Evrik and I have been in email contact with the uploader, and Non-Commericial doesn't appear to work. Royalbroil 16:58, 11 March 2008 (UTC)
  • The biggest problem is they want to use {{Cc-by-sa-nc-3.0}} which is not compatible with wikipedia. Don't know what to do ... --evrik (talk) 15:43, 12 March 2008 (UTC)
They must all be deleted. Non-commercial images aren't acceptable here. Stifle (talk) (trivial vote) 18:09, 17 March 2008 (UTC)
The UCLA site shows a non-commercial license as well. It's not clear, especially with communication having been done through E-mail and no OTRS ticket(s), if LATimes gave permission for UCLA to use, or transfer of copyright (which seems would be odd to me). But either way, both websites state a non-commercial use, and further it is doubtful the uploader knew what they were doing (granting commercial use) and had the authority to do so. I've deleted all the above listed images, including the one that found it's way to Commons already. MECUtalk 17:29, 20 March 2008 (UTC)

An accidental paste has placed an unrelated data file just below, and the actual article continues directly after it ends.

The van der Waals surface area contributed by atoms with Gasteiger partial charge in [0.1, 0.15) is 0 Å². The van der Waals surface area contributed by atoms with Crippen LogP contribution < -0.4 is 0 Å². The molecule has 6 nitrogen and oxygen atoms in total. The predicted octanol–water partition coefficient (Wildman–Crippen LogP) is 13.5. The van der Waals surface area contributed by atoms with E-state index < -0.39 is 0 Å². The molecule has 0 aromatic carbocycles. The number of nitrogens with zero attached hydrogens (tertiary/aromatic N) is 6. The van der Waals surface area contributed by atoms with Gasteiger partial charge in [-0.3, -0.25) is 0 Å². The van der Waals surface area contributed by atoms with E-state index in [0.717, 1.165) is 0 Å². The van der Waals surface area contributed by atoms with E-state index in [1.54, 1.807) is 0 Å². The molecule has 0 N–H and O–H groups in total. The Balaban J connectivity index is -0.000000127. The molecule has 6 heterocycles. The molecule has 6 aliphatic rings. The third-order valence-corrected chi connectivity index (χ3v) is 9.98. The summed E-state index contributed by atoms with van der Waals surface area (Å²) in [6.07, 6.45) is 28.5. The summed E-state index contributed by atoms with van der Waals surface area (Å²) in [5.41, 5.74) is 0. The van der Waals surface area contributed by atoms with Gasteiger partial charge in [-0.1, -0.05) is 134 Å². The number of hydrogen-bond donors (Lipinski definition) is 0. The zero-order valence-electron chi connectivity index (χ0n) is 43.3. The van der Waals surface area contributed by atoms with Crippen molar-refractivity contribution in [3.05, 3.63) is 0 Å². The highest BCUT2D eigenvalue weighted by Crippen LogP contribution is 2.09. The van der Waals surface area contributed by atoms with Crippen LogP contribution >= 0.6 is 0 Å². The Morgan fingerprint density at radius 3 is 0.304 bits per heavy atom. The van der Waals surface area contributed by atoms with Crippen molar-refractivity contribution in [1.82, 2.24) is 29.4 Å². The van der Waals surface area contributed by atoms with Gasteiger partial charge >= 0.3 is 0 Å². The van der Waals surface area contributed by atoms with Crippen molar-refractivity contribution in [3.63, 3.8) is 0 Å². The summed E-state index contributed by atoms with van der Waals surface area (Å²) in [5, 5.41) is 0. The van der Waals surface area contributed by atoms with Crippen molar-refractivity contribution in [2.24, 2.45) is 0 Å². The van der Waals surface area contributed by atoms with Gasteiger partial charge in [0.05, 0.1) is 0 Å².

Evrik & I were unable to resolve the issue through email contact. Mecu speedy deleted one of the images by WP:CSD#I9, and I asked him to review the rest. Royalbroil 19:18, 20 March 2008 (UTC)

Marion Zimmer Bradley

Her article needs an image, and the one being used at this website is very nice. It's not in English, but it does list the ownership of the photograph, and because she's deceased, there's little possibility of a free alternative being found. I'm pretty familiar with doing image uploads of logos and screenshots and things, but I'm confused by this one. It's not a book cover, screen shot, or postage stamp. Is there a "fair use image of deceased person" tag? Or what? --Masamage 23:58, 19 March 2008 (UTC)